Edward William Lane  

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Lane translated against Galland, Burton against Lane; to understand Burton we must understand this hostile dynasty."--Jorge Luis Borges, "The Translators of "The Thousand and One Nights""

"I shall overlook an episode of the most reprehensible sort; I suppress a repugnant explanation; Here, a line far too coarse for translation; I must of necessity suppress the other anecdote; Hereafter, a series of omissions; Here, the story of the slave Bujait, wholly inappropriate for translation."--Lane on his 1001 Nights translation cited in Jorge Luis Borges, "The Translators of "The Thousand and One Nights""

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Kunstformen der Natur (1904) by Ernst Haeckel
Kunstformen der Natur (1904) by Ernst Haeckel

Edward William Lane (17 September 1801– 10 August 1876) was a British Orientalist, translator and lexicographer. He is known for his translation of One Thousand and One Nights, which he censored, with the usual 19th-century view on "Victorian morality".

1001 Nights

Lane's next major project was a translation of the One Thousand and One Nights. His version first saw light in monthly parts in the years 1838 to 1840, and was published in three volumes in 1840. A revised edition came out in 1859. The encyclopedic annotations were published, after his death, separately in 1883 by his great-nephew Stanley Lane-Poole, as Arabian Society in the Middle Ages. Lane's version is bowdlerized, and illustrated by William Harvey.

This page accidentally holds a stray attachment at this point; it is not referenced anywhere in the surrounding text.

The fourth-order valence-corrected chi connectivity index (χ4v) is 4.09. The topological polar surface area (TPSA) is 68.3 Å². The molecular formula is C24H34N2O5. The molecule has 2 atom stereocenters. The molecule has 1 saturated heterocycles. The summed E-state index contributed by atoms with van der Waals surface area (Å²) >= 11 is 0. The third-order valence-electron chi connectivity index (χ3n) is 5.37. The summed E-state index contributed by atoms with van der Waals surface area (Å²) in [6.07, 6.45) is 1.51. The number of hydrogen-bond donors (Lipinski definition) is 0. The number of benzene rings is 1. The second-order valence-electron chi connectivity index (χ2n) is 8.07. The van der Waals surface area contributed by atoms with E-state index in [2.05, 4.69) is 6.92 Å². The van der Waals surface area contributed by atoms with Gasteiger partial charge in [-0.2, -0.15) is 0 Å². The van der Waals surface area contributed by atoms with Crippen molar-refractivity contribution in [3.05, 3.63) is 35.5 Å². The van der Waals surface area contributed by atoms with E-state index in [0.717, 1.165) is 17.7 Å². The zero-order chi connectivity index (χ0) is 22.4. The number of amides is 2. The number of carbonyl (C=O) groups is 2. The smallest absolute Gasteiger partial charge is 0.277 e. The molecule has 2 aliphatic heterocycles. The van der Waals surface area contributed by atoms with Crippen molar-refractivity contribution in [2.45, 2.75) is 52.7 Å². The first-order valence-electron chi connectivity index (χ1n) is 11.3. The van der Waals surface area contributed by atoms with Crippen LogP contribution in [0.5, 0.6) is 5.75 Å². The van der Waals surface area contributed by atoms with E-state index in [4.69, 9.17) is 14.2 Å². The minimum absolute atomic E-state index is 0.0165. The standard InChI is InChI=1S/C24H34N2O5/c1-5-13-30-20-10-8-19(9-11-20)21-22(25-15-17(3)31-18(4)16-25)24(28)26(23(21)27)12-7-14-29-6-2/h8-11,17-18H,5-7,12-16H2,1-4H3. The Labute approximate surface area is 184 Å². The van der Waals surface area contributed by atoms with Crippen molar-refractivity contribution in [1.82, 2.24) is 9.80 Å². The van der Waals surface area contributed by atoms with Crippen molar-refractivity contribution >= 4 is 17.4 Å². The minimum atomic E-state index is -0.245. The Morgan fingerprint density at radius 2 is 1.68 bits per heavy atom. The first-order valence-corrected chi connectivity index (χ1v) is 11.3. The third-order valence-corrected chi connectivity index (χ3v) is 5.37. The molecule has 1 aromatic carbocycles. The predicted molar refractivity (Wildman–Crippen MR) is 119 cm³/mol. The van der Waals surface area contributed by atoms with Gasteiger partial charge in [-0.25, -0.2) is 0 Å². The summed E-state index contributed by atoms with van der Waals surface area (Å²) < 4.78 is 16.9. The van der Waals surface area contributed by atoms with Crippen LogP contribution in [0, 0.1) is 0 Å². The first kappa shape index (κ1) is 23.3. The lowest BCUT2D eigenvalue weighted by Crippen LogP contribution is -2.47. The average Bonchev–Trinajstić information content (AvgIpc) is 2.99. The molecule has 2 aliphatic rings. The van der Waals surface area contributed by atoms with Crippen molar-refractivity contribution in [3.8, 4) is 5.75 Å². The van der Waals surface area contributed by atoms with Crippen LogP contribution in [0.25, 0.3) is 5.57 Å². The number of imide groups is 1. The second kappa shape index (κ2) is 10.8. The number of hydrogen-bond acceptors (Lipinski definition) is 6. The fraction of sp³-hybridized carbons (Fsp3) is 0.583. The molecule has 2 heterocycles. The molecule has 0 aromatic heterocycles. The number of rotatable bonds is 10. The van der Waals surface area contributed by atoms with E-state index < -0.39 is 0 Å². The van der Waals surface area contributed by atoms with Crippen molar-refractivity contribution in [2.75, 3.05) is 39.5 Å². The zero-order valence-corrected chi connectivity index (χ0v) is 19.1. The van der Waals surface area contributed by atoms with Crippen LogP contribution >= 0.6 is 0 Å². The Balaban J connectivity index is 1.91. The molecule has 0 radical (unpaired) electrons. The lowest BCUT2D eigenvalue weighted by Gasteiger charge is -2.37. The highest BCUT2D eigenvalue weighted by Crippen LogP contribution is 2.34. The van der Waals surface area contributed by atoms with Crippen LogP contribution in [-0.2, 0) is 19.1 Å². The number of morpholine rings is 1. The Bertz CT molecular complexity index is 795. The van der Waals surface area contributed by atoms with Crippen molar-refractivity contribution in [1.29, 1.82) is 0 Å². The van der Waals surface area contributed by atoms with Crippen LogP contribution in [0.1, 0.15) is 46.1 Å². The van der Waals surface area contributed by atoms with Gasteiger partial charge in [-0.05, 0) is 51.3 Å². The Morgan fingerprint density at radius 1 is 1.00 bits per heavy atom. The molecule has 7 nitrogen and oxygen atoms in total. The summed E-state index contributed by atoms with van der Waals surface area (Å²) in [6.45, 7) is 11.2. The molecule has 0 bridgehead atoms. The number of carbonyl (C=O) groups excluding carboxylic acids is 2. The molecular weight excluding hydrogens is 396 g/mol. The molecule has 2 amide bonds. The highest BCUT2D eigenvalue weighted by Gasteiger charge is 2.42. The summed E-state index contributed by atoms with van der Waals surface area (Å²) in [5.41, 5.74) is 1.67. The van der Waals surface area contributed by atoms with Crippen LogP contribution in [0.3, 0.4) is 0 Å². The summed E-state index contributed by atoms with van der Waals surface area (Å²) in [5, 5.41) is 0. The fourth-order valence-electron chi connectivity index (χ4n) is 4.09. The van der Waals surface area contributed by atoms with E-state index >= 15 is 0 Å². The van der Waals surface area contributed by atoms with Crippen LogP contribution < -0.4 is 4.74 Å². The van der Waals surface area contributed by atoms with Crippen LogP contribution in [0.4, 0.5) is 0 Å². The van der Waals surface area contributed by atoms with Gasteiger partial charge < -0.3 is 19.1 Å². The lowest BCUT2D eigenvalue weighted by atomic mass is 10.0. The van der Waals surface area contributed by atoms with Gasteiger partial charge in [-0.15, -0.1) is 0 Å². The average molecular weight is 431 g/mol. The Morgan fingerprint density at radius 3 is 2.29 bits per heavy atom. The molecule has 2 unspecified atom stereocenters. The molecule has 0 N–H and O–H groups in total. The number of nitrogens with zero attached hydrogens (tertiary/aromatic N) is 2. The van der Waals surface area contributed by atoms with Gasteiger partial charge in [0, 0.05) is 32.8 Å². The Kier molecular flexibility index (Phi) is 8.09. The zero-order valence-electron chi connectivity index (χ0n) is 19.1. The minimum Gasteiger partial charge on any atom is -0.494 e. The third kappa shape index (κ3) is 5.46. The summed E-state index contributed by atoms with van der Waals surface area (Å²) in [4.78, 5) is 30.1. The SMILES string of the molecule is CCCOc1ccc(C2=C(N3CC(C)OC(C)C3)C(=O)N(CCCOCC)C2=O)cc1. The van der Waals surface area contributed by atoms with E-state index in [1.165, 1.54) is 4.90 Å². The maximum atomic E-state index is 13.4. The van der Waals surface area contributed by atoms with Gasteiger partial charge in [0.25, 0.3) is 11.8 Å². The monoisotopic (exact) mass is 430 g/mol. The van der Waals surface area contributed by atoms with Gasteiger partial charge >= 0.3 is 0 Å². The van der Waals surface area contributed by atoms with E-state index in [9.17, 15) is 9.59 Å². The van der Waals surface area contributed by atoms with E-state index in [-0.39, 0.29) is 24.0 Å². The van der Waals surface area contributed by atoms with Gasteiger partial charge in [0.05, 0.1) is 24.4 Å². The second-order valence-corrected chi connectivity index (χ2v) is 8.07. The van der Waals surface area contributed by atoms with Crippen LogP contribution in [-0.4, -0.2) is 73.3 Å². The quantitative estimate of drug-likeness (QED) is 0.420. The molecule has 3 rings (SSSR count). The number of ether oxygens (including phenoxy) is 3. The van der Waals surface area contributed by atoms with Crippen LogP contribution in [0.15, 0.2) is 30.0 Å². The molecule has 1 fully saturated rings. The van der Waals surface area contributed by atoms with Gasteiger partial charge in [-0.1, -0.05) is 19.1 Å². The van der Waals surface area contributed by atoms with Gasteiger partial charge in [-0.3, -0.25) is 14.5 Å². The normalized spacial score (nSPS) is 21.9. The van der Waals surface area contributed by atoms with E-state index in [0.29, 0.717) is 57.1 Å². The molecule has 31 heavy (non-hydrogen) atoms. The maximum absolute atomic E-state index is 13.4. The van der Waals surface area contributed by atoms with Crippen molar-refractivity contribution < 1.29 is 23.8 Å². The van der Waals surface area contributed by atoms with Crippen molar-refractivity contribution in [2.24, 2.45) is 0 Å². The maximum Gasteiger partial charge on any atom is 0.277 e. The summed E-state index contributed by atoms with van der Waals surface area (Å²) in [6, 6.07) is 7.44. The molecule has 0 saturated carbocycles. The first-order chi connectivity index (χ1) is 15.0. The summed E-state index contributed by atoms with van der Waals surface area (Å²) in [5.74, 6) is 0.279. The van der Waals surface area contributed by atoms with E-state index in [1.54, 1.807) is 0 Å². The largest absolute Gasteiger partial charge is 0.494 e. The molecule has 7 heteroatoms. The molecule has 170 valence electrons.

Opinions vary on the quality of Lane's translation. One comments, "... Lane's version is markedly superior to any other that has appeared in English, if superiority is allowed to be measured by accuracy and an honest and unambitious desire to reproduce the authentic spirit as well as the letter of the original." Yet another, "... [Lane's] style tends towards the grandiose and mock-biblical... Word order is frequently and pointlessly inverted. Where the style is not pompously high-flown, it is often painfully and uninspiringly literal... It is also peppered with Latinisms."

Lane himself saw the Nights as an edifying work, as he had expressed earlier in a note in his preface to the Manners and Customs of the Modern Egyptians,
There is one work, however, which represents most admirable pictures of the manners and customs of the Arabs, and particularly of those of the Egyptians; it is 'The Thousand and One Nights; or, Arabian Nights' Entertainments:' if the English reader had possessed a close translation of it with sufficient illustrative notes, I might almost have spared myself the labour of the present undertaking.

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